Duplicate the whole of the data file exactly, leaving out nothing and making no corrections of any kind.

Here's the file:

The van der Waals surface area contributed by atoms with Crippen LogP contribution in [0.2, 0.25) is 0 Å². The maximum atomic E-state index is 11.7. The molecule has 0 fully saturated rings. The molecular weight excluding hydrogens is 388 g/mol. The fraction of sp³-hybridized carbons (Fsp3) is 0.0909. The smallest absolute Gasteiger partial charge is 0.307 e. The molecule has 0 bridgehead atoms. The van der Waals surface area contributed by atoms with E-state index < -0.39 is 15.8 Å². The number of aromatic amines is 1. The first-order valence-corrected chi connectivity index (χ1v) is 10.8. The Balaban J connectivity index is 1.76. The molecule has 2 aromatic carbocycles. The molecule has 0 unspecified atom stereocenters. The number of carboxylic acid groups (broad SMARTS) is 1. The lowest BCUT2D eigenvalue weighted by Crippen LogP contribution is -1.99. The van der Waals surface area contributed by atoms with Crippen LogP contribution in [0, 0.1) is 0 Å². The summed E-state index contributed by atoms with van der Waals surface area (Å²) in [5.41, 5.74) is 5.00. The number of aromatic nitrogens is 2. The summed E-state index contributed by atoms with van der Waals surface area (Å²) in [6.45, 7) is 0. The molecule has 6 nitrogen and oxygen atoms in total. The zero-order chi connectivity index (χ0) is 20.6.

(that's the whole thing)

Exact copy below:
The van der Waals surface area contributed by atoms with Crippen LogP contribution in [0.2, 0.25) is 0 Å². The maximum atomic E-state index is 11.7. The molecule has 0 fully saturated rings. The molecular weight excluding hydrogens is 388 g/mol. The fraction of sp³-hybridized carbons (Fsp3) is 0.0909. The smallest absolute Gasteiger partial charge is 0.307 e. The molecule has 0 bridgehead atoms. The van der Waals surface area contributed by atoms with E-state index < -0.39 is 15.8 Å². The number of aromatic amines is 1. The first-order valence-corrected chi connectivity index (χ1v) is 10.8. The Balaban J connectivity index is 1.76. The molecule has 2 aromatic carbocycles. The molecule has 0 unspecified atom stereocenters. The number of carboxylic acid groups (broad SMARTS) is 1. The lowest BCUT2D eigenvalue weighted by Crippen LogP contribution is -1.99. The van der Waals surface area contributed by atoms with Crippen LogP contribution in [0, 0.1) is 0 Å². The summed E-state index contributed by atoms with van der Waals surface area (Å²) in [5.41, 5.74) is 5.00. The number of aromatic nitrogens is 2. The summed E-state index contributed by atoms with van der Waals surface area (Å²) in [6.45, 7) is 0. The molecule has 6 nitrogen and oxygen atoms in total. The zero-order chi connectivity index (χ0) is 20.6.